A memorial service is planned next week for Sydney mountaineer Ruth McCance, whose body is believed to be among those of seven climbers retrieved from the Indian Himalayas.
Ms McCance was part of an eight-member international mountaineering team that went missing during an expedition on Nanda Devi East, after being hit by an avalanche.
Paramilitary soldiers on Sunday located the bodies of seven of the eight climbers at an altitude of more than 5000 metres on the mountain.
While the bodies have not yet been identified, it's believed Ms McCance's body is among the seven.
Her husband Trent Goldsack said he had initially concluded he would never get his wife's remains back, given the difficulty Indian authorities had experienced with inclement weather and the remote location.
He had expected his wife would be "resting in the beautiful wild places that she needed to be in", Mr Goldsack said.
"When they found the bodies, at least, as sad as that was, we had an answer," he said.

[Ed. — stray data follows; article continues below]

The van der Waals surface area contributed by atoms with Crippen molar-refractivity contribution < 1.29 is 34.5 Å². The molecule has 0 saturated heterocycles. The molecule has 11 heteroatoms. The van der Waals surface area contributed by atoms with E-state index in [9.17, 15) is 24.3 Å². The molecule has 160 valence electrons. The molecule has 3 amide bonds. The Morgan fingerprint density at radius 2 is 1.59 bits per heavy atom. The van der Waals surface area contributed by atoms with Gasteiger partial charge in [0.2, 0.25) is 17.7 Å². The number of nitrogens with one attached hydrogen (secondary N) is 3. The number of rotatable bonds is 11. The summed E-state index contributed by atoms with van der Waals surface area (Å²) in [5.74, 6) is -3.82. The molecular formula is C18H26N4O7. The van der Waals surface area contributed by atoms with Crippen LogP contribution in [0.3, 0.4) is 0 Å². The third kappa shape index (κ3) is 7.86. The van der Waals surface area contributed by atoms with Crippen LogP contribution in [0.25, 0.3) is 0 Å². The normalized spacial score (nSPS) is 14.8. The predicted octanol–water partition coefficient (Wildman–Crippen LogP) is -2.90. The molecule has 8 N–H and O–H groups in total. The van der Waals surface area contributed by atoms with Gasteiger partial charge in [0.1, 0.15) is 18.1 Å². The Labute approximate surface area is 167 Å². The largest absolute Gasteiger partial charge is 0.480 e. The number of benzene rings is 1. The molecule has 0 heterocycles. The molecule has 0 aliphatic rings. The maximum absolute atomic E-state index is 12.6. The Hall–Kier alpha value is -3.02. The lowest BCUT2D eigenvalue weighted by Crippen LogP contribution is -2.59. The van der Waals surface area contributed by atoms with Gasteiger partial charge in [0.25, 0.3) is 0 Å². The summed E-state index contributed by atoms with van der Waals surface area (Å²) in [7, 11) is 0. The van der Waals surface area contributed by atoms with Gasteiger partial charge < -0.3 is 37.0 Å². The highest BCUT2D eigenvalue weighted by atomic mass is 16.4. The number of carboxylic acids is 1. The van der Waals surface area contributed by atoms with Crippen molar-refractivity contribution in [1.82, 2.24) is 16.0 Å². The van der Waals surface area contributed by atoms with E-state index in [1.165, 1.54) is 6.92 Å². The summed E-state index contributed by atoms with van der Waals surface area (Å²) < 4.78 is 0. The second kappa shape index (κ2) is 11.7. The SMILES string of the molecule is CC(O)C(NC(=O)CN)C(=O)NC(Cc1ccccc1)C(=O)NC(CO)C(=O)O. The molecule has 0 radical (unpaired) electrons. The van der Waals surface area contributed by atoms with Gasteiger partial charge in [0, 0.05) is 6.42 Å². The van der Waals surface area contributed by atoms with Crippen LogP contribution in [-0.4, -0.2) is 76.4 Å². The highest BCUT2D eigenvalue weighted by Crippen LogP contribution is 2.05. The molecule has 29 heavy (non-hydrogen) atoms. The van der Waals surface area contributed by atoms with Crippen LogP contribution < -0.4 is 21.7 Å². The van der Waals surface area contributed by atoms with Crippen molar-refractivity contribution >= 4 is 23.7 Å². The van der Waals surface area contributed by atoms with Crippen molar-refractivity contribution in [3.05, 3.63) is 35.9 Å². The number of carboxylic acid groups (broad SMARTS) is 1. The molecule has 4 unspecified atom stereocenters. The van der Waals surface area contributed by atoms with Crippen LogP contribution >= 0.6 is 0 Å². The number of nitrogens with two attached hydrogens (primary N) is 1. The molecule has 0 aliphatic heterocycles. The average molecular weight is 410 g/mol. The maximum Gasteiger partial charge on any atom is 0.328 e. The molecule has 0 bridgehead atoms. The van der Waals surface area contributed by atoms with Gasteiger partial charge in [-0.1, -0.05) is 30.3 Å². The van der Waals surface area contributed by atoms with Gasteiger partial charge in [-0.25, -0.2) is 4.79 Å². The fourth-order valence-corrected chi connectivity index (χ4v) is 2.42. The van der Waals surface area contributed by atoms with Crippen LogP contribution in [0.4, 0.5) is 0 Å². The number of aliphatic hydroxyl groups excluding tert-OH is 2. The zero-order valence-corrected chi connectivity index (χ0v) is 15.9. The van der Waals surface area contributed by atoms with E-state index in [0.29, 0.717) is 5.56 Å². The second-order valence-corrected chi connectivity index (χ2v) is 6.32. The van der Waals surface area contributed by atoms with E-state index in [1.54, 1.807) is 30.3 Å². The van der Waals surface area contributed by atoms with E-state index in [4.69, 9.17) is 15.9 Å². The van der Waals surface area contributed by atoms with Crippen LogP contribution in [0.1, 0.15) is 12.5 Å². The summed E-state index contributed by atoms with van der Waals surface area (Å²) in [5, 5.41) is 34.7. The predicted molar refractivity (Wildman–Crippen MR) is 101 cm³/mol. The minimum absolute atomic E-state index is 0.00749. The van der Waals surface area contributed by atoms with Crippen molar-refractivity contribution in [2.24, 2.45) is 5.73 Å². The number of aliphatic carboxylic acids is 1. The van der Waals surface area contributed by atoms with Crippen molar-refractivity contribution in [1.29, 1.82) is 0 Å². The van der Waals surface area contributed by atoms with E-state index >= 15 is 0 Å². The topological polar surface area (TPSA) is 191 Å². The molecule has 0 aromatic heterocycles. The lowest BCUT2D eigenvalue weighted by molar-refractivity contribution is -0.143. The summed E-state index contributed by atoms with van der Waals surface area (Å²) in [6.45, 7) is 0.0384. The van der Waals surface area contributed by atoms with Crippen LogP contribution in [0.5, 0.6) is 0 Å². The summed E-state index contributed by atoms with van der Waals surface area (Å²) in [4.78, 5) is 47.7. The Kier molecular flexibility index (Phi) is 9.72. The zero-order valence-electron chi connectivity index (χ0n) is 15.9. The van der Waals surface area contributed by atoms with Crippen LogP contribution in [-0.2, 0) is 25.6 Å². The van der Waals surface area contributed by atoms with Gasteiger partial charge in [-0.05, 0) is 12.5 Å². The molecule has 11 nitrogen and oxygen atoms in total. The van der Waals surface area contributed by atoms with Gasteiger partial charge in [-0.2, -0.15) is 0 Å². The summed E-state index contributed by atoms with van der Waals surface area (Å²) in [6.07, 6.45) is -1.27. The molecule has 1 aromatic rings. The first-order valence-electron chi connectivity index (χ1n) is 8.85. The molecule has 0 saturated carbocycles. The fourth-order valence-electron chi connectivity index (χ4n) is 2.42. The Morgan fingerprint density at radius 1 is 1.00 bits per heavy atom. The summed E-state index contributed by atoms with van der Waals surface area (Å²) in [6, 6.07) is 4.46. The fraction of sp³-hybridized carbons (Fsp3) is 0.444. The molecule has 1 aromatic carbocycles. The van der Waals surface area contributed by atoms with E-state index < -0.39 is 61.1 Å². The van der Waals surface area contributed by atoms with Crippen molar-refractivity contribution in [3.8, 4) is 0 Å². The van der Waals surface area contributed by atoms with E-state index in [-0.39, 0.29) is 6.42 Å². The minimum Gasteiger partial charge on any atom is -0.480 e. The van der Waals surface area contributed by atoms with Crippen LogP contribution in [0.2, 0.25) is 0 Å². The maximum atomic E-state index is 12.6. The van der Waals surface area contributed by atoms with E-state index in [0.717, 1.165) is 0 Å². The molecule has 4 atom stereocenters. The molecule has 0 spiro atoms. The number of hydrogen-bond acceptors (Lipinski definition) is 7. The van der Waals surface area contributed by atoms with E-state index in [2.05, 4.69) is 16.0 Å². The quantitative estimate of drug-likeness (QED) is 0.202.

His wife wasn't seeking an adrenaline rush by being in the Himalayas but was being "true to herself", Mr Goldsack said.
He said he will "always be married to her".
While it's unknown how long the process of bringing Ms McCance's body back to Australia will be, a memorial service will be held next week.
"A lot of people need something," Mr Goldsack said.
Veteran British mountaineer Martin Moran was leading the team, which included three other UK climbers, two men from the US and an Indian liaison officer as well as Ms McCance.
The plan for retrieving the bodies of the mountaineers is "a bit sketchy", Mr Goldsack said.
Once they have been brought down off the mountain, they will then be identified formally and autopsies will be conducted, he said.
Australian Associated Press